Ethical MalPractices

Annals of Clinical and Laboratory Research committed to upholding the highest standards of publication ethics and takes all possible measures against any publication malpractices. All authors submitting their works to Annals of Clinical and Laboratory Research for publication as original articles attest that the submitted works represent their authors’ contributions and have not been copied or plagiarized in whole or in part from other works. The authors acknowledge that they have disclosed all and any actual or potential conflicts of interest with their work or partial benefits associated with it. In the same manner,  Annals of Clinical and Laboratory Research is committed to objective and fair double-blind peer-review of the submitted for publication works and to prevent any actual or potential conflict of interests between the editorial and review personnel and the reviewed material. Any departures from the above-defined rules should be reported directly to the Editor-in-Chief, who is unequivocally committed to providing swift resolutions to any of such a type of problems.

Further to the above, Annals of Clinical and Laboratory Research provides a platform for the open public discussion of the journal contents. To secure accountability and to encourage sincere professional inputs without incivilities the system is set up to require registration and logging for recording of inputs. Some of the website contents will be available without logging but no peer review comments can be posted on the website without the disclosure of the reviewer identity to the journal editors.

The publication of an article in a peer reviewed journal is an essential model for our journal.

It is necessary to agree upon standards of expected ethical behavior for all parties involved in the act of publishing: the author, the journal editor, the peer reviewer and the publisher.
Our ethic statements are based on COPE’s Best Practice Guidelines for Journal Editors.
 
Publication decisions
The editor of the GR is responsible for deciding which of the articles submitted to the journal should be published.
The editor may be guided by the policies of the journal's editorial board and constrained by such legal requirements as shall then be in force regarding libel, copyright infringement and plagiarism. The editor may confer with other editors or reviewers in making this decision.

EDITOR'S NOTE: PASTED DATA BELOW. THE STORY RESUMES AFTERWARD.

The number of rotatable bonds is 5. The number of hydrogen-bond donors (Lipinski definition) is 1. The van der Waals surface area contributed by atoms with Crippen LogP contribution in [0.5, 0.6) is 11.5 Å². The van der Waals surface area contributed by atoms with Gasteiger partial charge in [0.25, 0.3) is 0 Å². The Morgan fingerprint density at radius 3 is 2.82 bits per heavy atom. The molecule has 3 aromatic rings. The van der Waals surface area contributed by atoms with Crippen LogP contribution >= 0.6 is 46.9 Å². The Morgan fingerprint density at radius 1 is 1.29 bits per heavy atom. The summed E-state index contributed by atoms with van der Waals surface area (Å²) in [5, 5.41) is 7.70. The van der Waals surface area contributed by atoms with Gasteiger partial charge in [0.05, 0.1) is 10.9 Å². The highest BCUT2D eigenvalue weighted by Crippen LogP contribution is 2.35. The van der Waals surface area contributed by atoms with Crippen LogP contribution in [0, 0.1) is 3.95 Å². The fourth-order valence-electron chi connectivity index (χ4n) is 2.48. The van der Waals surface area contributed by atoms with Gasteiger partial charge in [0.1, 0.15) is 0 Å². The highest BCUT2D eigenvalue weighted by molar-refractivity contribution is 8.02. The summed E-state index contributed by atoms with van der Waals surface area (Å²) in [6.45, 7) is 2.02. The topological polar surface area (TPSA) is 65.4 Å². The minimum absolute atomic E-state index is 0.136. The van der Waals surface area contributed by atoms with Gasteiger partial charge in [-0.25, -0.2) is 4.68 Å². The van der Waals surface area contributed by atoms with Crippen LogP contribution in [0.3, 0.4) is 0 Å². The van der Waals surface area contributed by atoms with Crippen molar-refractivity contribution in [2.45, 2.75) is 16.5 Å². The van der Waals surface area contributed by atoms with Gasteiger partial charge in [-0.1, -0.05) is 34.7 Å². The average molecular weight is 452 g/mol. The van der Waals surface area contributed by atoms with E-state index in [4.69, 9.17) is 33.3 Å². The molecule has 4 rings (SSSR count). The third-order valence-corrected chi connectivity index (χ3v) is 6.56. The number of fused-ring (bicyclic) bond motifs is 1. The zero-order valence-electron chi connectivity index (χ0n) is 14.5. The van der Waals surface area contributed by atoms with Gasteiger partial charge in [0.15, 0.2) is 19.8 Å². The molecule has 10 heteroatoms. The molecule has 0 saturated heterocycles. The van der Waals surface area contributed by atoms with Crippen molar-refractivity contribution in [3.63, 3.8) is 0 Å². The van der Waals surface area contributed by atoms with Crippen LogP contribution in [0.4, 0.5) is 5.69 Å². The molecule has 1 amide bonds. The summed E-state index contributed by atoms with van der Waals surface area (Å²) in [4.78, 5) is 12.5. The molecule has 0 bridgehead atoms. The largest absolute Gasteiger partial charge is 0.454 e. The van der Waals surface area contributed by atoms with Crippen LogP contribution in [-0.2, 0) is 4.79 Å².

Fair play
An editor at any time evaluate manuscripts for their intellectual content without regard to race, gender, sexual orientation, religious belief, ethnic origin, citizenship, or political philosophy of the authors.
 
Confidentiality
The editor and any editorial staff must not disclose any information about a submitted manuscript to anyone other than the corresponding author, reviewers, potential reviewers, other editorial advisers, and the publisher, as appropriate.
 
Disclosure and conflicts of interest
Unpublished materials disclosed in a submitted manuscript must not be used in an editor's own research without the express written consent of the author.
 
Duties of Reviewers
 
Contribution to Editorial Decisions
Peer review assists the editor in making editorial decisions and through the editorial communications with the author may also assist the author in improving the paper.
 
Promptness
Any selected referee who feels unqualified to review the research reported in a manuscript or knows that its prompt review will be impossible should notify the editor and excuse himself from the review process.
 
Confidentiality
Any manuscripts received for review must be treated as confidential documents. They must not be shown to or discussed with others except as authorized by the editor.
 
Standards of Objectivity
Reviews should be conducted objectively. Personal criticism of the author is inappropriate. Referees should express their views clearly with supporting arguments.